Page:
The opposition to the Lighthouse Wind project isn’t about being pro-wind or anti-wind. It’s about the siting of this industrial wind project. Everyone should be looking for facts specific to this project. That’s not what is happening in Somerset and Yates, according to the story in the Aug. 18 issue of the Lockport Union-Sun & Journal (“For the Wind: Supporters say Somerset is the perfect location for turbines”).
One person is quoted as saying what he learned from meetings held by Apex about the Lighthouse Wind proposal: “I favor clean energy because it contributes to decreasing global warming.”
But that’s not true for Western New York, according to the state’s grid operator. Last summer New York Independent Service Operation (NYISO) wrote to the Public Service Commission (PSC) – which must decide whether to approve Lighthouse Wind – stating that the concentration of wind farms in the region results in grounding out zero-emission hydropower from Niagara Falls, a more valuable source of electricity because it’s not variable.
NYISO also told the PSC that there is no need for more power in Western New York and there is no transmission capacity to get the electricity downstate where it is needed.
Finally, NYISO pointed out to the PSC that variable power generators like wind and solar require close to their full capacity to be maintained in backup power plants fueled by natural gas. These backup power sources generate more greenhouse gas emissions than they would otherwise because they need to be ramped up and down in response to the amount of wind and sunlight at any given time.
These facts should give the person who believes clean energy contributes to decreasing global warming pause.
The article quotes another person as saying, “I think windmills can be a symbiotic relationship between agriculture and wind energy production.” Well, of course it is, when the farmer gets $15,000 per year per turbine. But what about the low-frequency thumping noise on quiet nights that can disturb neighbors up to two miles away? In a study authored by Jerry Punch and Richard James, titled “Wind Turbine Noise and Human Health: A Four Decade History of Evidence that Wind Turbines Pose Risks,” the authors do not take a pro-wind or anti-wind position but, rather, advocate for a “pro-health” perspective. They describe this view in their conclusion:
“A pro-health view is that there is enough anecdotal and scientific evidence to indicate that ILFN [infrasound and low frequency noise] from IWTs [industrial wind turbines] causes annoyance, sleep disturbance, stress, and a variety of other AHEs [adverse health effects] to warrant siting the turbines at distances sufficient to avoid such harmful effects, which, without proper siting, occur in a substantial percentage of the population. … It is our belief that the bulk of the available evidence justifies a pro-health perspective. It is unacceptable to consider people living near wind turbines as collateral damage while this debate continues.”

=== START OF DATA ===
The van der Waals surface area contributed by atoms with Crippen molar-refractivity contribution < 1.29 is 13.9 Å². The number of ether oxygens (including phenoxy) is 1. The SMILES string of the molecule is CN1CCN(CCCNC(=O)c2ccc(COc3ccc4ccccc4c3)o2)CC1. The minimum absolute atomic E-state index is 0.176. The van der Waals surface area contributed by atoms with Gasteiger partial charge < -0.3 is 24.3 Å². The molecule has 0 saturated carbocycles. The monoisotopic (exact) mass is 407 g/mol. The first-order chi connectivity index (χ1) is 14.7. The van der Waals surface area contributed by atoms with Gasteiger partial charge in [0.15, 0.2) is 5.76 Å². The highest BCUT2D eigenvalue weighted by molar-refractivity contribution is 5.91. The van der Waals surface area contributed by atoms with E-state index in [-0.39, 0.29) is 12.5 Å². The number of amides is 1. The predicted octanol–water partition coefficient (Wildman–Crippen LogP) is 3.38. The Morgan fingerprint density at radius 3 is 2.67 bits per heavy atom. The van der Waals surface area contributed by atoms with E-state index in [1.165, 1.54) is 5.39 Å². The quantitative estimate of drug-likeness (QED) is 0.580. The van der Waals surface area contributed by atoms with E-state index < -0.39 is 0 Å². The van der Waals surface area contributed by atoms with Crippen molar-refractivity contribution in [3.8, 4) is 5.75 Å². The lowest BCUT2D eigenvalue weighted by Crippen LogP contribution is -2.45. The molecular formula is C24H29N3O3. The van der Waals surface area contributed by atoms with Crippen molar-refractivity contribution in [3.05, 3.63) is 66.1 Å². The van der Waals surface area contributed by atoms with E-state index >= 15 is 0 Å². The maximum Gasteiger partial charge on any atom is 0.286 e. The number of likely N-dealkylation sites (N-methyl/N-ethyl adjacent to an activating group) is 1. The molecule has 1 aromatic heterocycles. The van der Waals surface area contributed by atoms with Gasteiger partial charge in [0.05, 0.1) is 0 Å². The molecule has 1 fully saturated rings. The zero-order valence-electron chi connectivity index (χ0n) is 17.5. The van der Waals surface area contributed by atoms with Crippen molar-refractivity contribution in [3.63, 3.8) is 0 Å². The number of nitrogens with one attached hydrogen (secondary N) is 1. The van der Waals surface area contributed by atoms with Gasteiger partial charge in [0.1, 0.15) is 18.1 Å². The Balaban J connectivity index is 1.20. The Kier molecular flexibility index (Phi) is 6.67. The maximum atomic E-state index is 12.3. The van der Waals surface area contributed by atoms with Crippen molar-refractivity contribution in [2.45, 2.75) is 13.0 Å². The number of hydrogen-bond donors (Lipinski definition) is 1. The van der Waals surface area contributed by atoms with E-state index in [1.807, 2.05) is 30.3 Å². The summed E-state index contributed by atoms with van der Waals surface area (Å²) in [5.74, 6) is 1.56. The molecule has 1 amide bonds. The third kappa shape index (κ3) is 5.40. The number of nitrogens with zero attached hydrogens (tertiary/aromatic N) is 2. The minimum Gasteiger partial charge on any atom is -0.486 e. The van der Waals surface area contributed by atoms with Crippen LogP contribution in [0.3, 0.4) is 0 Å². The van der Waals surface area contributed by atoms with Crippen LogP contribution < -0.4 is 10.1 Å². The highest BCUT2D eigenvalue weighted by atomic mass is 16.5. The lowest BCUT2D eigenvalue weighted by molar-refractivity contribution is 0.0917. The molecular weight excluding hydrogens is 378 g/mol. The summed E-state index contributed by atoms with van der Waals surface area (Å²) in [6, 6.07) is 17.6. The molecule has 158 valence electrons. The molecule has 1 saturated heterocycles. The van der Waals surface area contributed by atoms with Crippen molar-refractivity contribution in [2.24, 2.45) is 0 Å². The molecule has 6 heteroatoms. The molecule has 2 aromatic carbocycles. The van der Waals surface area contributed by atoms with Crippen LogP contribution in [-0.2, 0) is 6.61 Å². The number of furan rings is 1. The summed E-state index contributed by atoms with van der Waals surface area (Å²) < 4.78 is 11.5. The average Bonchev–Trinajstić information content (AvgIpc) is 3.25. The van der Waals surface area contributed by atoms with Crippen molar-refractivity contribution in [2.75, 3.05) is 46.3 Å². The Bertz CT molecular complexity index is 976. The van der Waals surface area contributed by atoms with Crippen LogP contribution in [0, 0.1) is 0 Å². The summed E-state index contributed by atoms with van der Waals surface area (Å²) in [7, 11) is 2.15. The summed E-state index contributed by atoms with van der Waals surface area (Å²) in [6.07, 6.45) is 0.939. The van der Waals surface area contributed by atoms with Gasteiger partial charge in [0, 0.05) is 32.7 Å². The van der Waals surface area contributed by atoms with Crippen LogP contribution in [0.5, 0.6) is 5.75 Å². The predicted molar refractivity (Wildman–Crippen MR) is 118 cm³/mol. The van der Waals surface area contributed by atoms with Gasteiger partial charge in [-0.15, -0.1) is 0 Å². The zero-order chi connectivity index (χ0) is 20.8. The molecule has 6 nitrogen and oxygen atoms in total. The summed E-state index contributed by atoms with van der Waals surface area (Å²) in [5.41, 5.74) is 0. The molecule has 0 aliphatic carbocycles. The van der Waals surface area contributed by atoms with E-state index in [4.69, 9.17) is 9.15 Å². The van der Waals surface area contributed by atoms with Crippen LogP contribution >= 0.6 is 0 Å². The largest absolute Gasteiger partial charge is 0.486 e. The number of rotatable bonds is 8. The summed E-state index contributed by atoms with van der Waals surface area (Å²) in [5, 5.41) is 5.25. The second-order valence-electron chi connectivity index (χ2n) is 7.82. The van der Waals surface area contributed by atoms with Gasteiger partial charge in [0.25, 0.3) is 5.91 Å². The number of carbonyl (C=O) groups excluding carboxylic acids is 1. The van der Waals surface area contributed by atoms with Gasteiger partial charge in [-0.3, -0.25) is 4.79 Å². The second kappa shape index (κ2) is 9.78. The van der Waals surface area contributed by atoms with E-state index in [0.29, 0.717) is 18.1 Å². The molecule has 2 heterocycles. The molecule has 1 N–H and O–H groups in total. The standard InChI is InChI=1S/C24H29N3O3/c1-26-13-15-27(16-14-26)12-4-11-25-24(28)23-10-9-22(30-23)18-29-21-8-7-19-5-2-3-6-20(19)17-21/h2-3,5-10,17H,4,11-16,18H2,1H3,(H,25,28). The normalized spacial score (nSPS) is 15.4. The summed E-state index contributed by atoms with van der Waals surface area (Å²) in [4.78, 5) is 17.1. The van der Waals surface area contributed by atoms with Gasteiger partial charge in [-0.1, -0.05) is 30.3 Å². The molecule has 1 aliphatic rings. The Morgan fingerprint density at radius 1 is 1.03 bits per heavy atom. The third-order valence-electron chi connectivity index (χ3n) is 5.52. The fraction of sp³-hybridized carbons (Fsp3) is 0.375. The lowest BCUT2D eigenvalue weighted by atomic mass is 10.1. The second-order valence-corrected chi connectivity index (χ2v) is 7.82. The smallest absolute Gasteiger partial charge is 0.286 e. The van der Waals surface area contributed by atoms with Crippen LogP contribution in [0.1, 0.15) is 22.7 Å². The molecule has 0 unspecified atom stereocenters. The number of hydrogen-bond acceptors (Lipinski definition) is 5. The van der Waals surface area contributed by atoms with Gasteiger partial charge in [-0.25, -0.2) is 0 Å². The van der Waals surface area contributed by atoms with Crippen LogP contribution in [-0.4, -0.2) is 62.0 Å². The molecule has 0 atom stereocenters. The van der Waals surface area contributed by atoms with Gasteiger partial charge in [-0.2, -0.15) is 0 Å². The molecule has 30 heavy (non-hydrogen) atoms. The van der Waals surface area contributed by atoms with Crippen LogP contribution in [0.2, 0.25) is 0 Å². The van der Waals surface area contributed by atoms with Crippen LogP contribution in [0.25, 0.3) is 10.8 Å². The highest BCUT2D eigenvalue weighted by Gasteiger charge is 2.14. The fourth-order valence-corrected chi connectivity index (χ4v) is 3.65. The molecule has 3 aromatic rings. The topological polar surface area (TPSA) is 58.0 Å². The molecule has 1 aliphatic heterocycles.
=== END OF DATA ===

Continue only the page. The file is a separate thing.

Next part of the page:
People in the towns of Somerset and Yates do not want to become collateral damage.
Yet another person interviewed said, “We have to do something before it’s too late to turn things around.” But will poorly sited wind power distract us from more meaningful contributions to the solution? So far, all the industrial wind farms in New York have contributed about 1 percent to the state’s electricity consumption, but at the environment’s expense. The Lighthouse Wind project has been named one of the 10 worst-sited wind projects, either built or proposed, in the nation by the American Bird Conservancy because of its proposed location in a globally important bird migration path.
The U.S. Fish and Wildlife Service (USFWS) released a report in July 2016 on their radar study of migratory birds in the Lighthouse Wind proposed project area. The study summarized in part: “Our data demonstrate that the shoreline areas of Lake Ontario are important for migrating birds and bats. We have identified behaviors that concentrate migrants along the shoreline, demonstrated that these behaviors occur regularly throughout the season, and established that migrants are flying at altitudes that place them at risk of collision with current or future wind energy development in the area. The importance of shoreline areas, as revealed by our study, highlights the need to avoid these areas as migration corridors as recommended in the Service’s Land-Based Wind Energy Guidelines (USFWS 2012).”
Considering that the USFWS is favorable to renewable energy, their cautionary considerations should be taken very seriously.
We doubt any of the facts mentioned here came out at any of Apex’s community meetings or through their public relations efforts.
Pamela Atwater and Kate Kremer are the president and vice president, respectively, of Save Ontario Shores Inc.
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